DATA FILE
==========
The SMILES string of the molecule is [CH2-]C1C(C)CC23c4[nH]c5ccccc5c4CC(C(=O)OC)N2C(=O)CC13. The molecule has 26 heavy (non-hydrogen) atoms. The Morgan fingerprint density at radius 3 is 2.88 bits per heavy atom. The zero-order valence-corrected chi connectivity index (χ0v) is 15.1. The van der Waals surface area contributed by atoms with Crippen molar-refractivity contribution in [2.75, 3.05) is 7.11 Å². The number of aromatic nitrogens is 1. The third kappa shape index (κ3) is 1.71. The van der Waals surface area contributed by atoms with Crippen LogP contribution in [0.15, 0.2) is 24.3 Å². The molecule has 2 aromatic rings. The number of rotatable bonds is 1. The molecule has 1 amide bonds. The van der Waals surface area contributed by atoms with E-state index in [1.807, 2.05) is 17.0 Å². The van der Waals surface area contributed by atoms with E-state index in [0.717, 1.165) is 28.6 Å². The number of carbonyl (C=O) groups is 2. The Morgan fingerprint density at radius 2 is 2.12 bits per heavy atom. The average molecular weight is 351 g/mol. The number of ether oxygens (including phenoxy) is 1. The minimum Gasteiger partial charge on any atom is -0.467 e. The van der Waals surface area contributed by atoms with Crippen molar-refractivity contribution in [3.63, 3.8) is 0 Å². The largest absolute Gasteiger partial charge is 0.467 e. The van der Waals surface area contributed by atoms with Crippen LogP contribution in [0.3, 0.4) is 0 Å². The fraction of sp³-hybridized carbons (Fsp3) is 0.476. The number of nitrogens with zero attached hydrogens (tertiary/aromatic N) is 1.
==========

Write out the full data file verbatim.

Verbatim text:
The SMILES string of the molecule is [CH2-]C1C(C)CC23c4[nH]c5ccccc5c4CC(C(=O)OC)N2C(=O)CC13. The molecule has 26 heavy (non-hydrogen) atoms. The Morgan fingerprint density at radius 3 is 2.88 bits per heavy atom. The zero-order valence-corrected chi connectivity index (χ0v) is 15.1. The van der Waals surface area contributed by atoms with Crippen molar-refractivity contribution in [2.75, 3.05) is 7.11 Å². The number of aromatic nitrogens is 1. The third kappa shape index (κ3) is 1.71. The van der Waals surface area contributed by atoms with Crippen LogP contribution in [0.15, 0.2) is 24.3 Å². The molecule has 2 aromatic rings. The number of rotatable bonds is 1. The molecule has 1 amide bonds. The van der Waals surface area contributed by atoms with E-state index in [1.807, 2.05) is 17.0 Å². The van der Waals surface area contributed by atoms with E-state index in [0.717, 1.165) is 28.6 Å². The number of carbonyl (C=O) groups is 2. The Morgan fingerprint density at radius 2 is 2.12 bits per heavy atom. The average molecular weight is 351 g/mol. The number of ether oxygens (including phenoxy) is 1. The minimum Gasteiger partial charge on any atom is -0.467 e. The van der Waals surface area contributed by atoms with Crippen molar-refractivity contribution in [3.63, 3.8) is 0 Å². The largest absolute Gasteiger partial charge is 0.467 e. The van der Waals surface area contributed by atoms with Crippen LogP contribution in [0.3, 0.4) is 0 Å². The fraction of sp³-hybridized carbons (Fsp3) is 0.476. The number of nitrogens with zero attached hydrogens (tertiary/aromatic N) is 1.